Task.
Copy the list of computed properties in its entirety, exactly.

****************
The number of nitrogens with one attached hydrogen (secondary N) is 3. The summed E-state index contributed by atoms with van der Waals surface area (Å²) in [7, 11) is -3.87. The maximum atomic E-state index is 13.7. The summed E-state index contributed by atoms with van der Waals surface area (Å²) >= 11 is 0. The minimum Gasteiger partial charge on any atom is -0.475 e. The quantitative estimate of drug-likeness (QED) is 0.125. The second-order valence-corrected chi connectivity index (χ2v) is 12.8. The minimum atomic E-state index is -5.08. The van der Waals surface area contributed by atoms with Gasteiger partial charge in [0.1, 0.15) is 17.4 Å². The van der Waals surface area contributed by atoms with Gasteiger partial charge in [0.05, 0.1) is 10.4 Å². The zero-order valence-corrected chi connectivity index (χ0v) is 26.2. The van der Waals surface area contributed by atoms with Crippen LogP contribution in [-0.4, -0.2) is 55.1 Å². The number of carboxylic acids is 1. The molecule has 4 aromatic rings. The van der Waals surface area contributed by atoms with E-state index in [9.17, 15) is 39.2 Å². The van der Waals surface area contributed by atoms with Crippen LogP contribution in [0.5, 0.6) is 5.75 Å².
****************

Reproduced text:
The number of nitrogens with one attached hydrogen (secondary N) is 3. The summed E-state index contributed by atoms with van der Waals surface area (Å²) in [7, 11) is -3.87. The maximum atomic E-state index is 13.7. The summed E-state index contributed by atoms with van der Waals surface area (Å²) >= 11 is 0. The minimum Gasteiger partial charge on any atom is -0.475 e. The quantitative estimate of drug-likeness (QED) is 0.125. The second-order valence-corrected chi connectivity index (χ2v) is 12.8. The minimum atomic E-state index is -5.08. The van der Waals surface area contributed by atoms with Gasteiger partial charge in [0.1, 0.15) is 17.4 Å². The van der Waals surface area contributed by atoms with Gasteiger partial charge in [0.05, 0.1) is 10.4 Å². The zero-order valence-corrected chi connectivity index (χ0v) is 26.2. The van der Waals surface area contributed by atoms with Crippen LogP contribution in [-0.4, -0.2) is 55.1 Å². The number of carboxylic acids is 1. The molecule has 4 aromatic rings. The van der Waals surface area contributed by atoms with E-state index in [9.17, 15) is 39.2 Å². The van der Waals surface area contributed by atoms with Crippen LogP contribution in [0.5, 0.6) is 5.75 Å².